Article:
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John Carter Wood, ‘The Most Remarkable Woman in England’: Poison, Celebrity and the Trials of Beatrice Pace (Manchester and New York: Manchester University Press, 2009), pp. xvi + 269. ISBN 978 0719086182.

the most remarkable woman in england poison celebrity and the trials of beatrice pace

In the Autobiography, she further establishes the importance of women's history by inserting her own life story into the broader narrative of national progress. Quickly, The Most Remarkable Woman in England becomes not about the guilt or innocence of Beatrice Pace in the death of her husband, but a series of more complex questions for the reader to consider. These relate both to situating the case as a product of its time and in thus reading its significance, and also in evaluating the role which the media played in constructing well-defined personae for both harry and Beatrice Pace, as well as the extent to which this influenced public reaction to the trial. A riveting tale from the golden age of press sensationalism, the book offers insights into the era's justice system, gender debates and celebrity culture. For the political extremes, courtrooms were stages to be used for undermining any truth in the justice system. He examines police interviewing techniques of the day.

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The Most Remarkable Woman in England: Poison, Celebrity and the Trials of Beatrice Pace by John Carter Wood

the most remarkable woman in england poison celebrity and the trials of beatrice pace

The English Historical Review, 129 538 , 756-758. The long-drawn-out inquest and subsequent trial were the sensational news story of their day, not just locally in the Forest of Dean but also nationally, with details both revealed and amazingly kept hidden about infidelities, domestic violence and other dark secrets. Series Title: Responsibility: John Carter Wood. You will have to read the book to find out! A riveting tale from the golden age of press sensationalism, the book offers insights into the era's justice system, gender debates and celebrity culture. Based on extensive research, it locates the Pace saga in the vibrant world of 1920s press reporting and illuminates a forgotten chapter in the history of civil liberties by considering the debates the case raised about police powers and the legal system. You will have to read the book to find out! Spanning settings from the Pace's lonely cottage in the Forest of Dean to the House of Commons and using sources ranging from meticulous detective reports to heartfelt admirers' letters, The most remarkable woman in England combines serious scholarship with vivid storytelling to bring to life the extraordinary lives of ordinary people between the wars. A poor woman from an isolated village, Beatrice was transformed into a household name when, although accused of a crime that might lead her to the gallows, she was also idealised as a wife and mother in newspaper stories that give insight into the gender debates of the 1920s.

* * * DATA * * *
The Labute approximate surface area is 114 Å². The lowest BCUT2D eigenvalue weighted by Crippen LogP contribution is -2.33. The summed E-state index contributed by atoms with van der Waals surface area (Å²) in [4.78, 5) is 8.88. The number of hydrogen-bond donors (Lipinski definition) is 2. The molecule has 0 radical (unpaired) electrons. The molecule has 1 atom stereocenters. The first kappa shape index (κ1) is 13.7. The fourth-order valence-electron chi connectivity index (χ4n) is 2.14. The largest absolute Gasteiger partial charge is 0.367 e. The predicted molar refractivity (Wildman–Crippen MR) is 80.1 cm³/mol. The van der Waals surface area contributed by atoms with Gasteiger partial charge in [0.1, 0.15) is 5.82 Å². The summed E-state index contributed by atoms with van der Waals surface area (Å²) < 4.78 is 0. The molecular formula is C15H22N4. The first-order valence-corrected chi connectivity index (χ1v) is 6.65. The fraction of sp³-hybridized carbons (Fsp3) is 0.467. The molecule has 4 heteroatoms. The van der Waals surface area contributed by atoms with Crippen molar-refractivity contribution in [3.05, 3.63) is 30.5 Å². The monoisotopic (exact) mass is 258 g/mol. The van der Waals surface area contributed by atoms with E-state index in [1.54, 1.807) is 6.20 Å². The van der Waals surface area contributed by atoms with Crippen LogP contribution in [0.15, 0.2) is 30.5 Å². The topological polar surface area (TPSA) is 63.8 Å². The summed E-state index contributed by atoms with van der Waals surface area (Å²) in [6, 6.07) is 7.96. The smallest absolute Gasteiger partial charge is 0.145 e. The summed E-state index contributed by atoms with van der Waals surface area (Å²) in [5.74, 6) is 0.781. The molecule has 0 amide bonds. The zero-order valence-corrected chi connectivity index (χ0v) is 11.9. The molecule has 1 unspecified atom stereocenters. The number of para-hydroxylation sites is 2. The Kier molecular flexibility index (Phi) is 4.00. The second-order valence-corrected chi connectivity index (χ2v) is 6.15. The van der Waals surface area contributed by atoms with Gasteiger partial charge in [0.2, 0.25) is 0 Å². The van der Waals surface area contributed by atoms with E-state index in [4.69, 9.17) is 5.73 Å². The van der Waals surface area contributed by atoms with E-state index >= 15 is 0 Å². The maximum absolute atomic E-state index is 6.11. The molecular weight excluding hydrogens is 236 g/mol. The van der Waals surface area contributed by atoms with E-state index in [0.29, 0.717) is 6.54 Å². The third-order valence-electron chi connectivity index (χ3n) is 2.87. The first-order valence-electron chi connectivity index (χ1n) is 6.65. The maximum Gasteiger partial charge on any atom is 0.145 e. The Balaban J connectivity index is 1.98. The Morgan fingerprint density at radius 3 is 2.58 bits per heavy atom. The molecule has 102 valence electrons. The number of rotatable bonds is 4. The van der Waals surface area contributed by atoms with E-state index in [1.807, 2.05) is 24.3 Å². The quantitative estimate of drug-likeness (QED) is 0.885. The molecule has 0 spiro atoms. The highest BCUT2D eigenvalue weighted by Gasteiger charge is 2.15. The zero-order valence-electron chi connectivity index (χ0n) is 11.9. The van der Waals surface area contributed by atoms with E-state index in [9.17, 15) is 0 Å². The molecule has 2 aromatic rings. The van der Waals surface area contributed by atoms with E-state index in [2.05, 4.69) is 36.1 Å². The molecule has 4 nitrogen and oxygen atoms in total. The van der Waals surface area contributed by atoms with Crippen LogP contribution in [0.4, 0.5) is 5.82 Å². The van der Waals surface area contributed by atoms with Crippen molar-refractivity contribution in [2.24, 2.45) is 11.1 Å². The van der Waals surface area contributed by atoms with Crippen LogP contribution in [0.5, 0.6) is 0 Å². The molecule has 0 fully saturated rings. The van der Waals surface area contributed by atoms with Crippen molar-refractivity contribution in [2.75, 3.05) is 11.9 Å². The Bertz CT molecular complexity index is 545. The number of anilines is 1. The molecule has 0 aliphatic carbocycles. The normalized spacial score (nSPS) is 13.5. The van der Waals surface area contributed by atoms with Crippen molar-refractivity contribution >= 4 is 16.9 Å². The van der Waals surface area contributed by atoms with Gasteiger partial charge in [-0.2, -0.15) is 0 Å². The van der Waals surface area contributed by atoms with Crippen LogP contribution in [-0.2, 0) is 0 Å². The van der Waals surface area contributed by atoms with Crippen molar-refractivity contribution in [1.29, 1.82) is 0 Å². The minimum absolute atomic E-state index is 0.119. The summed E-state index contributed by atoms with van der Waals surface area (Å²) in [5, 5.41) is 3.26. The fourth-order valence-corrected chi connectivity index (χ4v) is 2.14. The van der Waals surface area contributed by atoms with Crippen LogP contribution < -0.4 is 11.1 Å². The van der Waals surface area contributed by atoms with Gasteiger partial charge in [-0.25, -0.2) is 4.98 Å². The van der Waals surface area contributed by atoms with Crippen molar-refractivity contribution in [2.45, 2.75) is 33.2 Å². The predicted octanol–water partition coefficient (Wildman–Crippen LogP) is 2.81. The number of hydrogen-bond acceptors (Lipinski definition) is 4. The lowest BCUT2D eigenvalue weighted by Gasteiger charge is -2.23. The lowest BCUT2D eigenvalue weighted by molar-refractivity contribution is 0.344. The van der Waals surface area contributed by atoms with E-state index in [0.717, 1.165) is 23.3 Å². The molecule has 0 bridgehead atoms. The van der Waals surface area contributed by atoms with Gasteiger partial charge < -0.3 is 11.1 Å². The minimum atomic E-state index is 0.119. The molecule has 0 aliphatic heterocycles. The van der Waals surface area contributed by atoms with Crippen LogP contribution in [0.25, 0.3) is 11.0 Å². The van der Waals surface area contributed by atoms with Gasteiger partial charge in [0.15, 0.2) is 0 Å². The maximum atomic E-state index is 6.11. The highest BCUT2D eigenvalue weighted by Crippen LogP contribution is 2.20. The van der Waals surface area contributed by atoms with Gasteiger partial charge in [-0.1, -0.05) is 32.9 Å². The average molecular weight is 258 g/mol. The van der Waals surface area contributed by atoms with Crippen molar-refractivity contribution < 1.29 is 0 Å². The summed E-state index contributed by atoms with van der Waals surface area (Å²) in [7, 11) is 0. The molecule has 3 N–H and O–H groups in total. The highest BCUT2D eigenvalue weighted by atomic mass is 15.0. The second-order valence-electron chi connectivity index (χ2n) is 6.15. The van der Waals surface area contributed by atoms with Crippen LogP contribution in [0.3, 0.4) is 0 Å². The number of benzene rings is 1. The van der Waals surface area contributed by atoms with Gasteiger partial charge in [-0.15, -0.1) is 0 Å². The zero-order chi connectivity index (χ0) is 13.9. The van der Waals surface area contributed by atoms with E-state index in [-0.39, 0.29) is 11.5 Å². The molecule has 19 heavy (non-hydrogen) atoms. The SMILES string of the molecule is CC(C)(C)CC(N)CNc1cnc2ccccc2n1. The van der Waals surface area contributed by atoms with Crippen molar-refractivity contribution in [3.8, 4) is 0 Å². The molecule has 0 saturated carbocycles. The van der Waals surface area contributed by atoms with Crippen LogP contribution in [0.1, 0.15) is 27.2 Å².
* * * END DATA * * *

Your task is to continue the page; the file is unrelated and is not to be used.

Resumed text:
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John Carter Wood, ‘The Most Remarkable Woman in England’: Poison, Celebrity and the Trials of Beatrice Pace (Manchester and New York: Manchester University Press, 2009), pp. xvi + 269. ISBN 978 0719086182.

the most remarkable woman in england poison celebrity and the trials of beatrice pace

Bingham, Adrian 2014-06-01 00:00:00 756 Book Re vie ws Chapter Five explores how performative aspects of political trials might help us to rethink political justice in the Weimar years. John Carter Wood tells a spellbinding story of murder, using the trials of the accused Beatrice Pace to reflect the nature of celebrity culture, the legal system, and gender relations in 1920s Britain. Is there any novelist who could have got this extraordinary story so perfectly right, inventing it: the violence at the heart of it, the suspense, the succession of revelations, the passions so raw and inchoate that they have a mythic force? In the of Crime, Media, Culture, Lucy Williams who is herself a specialist on the history of writes: John Carter Wood's The Most Remarkable Woman in England may at first seem little more than historical coverage of a real-life whodunit mystery, but this impressive scholarly work quickly shows the trial of Beatrice Pace to be a landmark court case--socially, culturally, and legally. A riveting tale from the golden age of press sensationalism, the book offers insights into the era's justice system, gender debates and celebrity culture. Her trial in Gloucester in July that year was one of the greatest legal sensations in early twentieth-century Britain, generating almost endless newspaper coverage and heated political debates about the state of the British justice system.